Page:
Province closes dozens of beds at Milner Ridge jail Decision based on declining inmate population, ‘not to save money’: Justice Department
Read this article for free:
Already have an account? Log in here »
To continue reading, please subscribe with this special offer:
All-Access Digital Subscription
$1.50 for 150 days*
- Enjoy unlimited reading on winnipegfreepress.com
- Read the E-Edition, our digital replica newspaper
- Access News Break, our award-winning app
- Play interactive puzzles
*Pay $1.50 for the first 22 weeks of your subscription. After 22 weeks, price increases to the regular rate of $19.00 per month. GST will be added to each payment. Subscription can be cancelled after the first 22 weeks.
Hey there, time traveller!
This article was published 06/09/2018 (1444 days ago), so information in it may no longer be current.
While Winnipeg is reporting an increase in violent crime, Manitoba is reducing capacity at one of its jails due to a steep drop in inmate numbers.
On Thursday, Justice Department officials informed workers at Milner Ridge Correctional Centre near Lac du Bonnet they will close 56 beds at the facility in mid-October.
According to a notice to Milner staff, obtained by the Free Press, the number of adult inmates in provincial jails fell to 2,111 on Aug. 27, from 2,591 on Sept. 1, 2017.
At Milner, the number dropped to 410 from 550 during the same time period.
“This trend in falling count has been persistent for 12 months,” the memo says. “This reduction in overall inmate counts translates to units being underutilized.”
Asked for comment late Thursday, the Justice Department issued a statement confirming the Milner Ridge numbers. The province said three units at the jail will close next month, but there won’t be any layoffs. However, some staff will see their hours cut. According to the province’s website, Milner Ridge is a minimum, medium and maximum security facility.
“The decision to close these units was made based on the declining population, not to save money,” the department said. “However, over time, fewer people in custody will help to decrease overall expenditures in the correctional system.”
According to the staff memo, there will be a limited opportunity for part-time Milner staff to transfer voluntarily to the Women’s Correctional Centre in Headingley or the Winnipeg Remand Centre.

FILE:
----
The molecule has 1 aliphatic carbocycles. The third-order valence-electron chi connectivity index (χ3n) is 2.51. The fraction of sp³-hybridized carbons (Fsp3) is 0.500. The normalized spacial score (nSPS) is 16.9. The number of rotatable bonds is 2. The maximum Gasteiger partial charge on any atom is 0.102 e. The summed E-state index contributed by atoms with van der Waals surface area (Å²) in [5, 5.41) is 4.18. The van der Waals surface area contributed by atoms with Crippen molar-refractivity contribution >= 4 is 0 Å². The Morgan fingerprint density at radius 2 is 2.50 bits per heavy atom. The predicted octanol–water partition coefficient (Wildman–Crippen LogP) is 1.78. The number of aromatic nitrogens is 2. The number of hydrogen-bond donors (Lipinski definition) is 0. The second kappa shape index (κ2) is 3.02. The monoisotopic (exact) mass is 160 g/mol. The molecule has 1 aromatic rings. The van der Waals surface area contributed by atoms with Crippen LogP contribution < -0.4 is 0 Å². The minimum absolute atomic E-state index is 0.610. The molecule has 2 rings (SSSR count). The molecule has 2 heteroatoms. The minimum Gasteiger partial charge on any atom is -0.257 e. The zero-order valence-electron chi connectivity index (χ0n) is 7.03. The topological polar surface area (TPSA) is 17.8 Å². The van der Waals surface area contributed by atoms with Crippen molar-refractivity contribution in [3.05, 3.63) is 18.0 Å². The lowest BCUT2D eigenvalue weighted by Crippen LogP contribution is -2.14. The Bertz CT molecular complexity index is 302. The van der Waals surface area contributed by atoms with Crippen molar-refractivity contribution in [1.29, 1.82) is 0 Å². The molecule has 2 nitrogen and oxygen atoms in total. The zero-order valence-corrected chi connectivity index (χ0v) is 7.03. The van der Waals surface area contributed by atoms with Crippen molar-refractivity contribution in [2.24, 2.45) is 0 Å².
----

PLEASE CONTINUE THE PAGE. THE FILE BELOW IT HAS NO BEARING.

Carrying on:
The falling inmate population seems to fly in the face of recent crime statistics.
In July, the City of Winnipeg released its 2017 crime stats report, which revealed the number of violent, property and drug crimes had risen sharply due, in part, to rise in methamphetamine abuse.
Violent crime in Winnipeg increased by seven per cent 2017 over the previous year. The city’s crime-severity index was at its highest level since 2012, exceeding that of all other Canadian cities.
The numbers beyond the city limits were even more startling, according to Statistics Canada data.
Asked for comment late Thursday, Michelle Gawronsky, president of the Manitoba Government and General Employees’ Union, which represents more than 2,000 correction officers in provincial jails, including about 340 at Milner Ridge, said the numbers don’t add up.
She also said it doesn’t appear the province is “putting public safety first.”
“According to Stats Canada, for three years in a row, violent crime has been increasing in Winnipeg – but at the same time, our jail counts are down, and funding for support and addictions programs have been frozen. This is putting Manitobans at risk,” Gawronsky said in a statement.
The government committed in its criminal justice system modernization strategy to reduce crime, improve community safety and reduce the number of individuals coming into conflict with the law and the criminal justice system, the union leader said.
As well, it committed to reintegrate offenders into the community with essential supports to prevent further offences and further contact with the criminal justice system, Gawronsky said. “This clearly is not happening.”
Meanwhile, the Justice Department, in its statement, did not indicate whether it would close beds at any other provincial jail due to declining inmate numbers.
Larry Kusch didn’t know what he wanted to do with his life until he attended a high school newspaper editor’s workshop in Regina in the summer of 1969 and listened to a university student speak glowingly about the journalism program at Carleton University in Ottawa.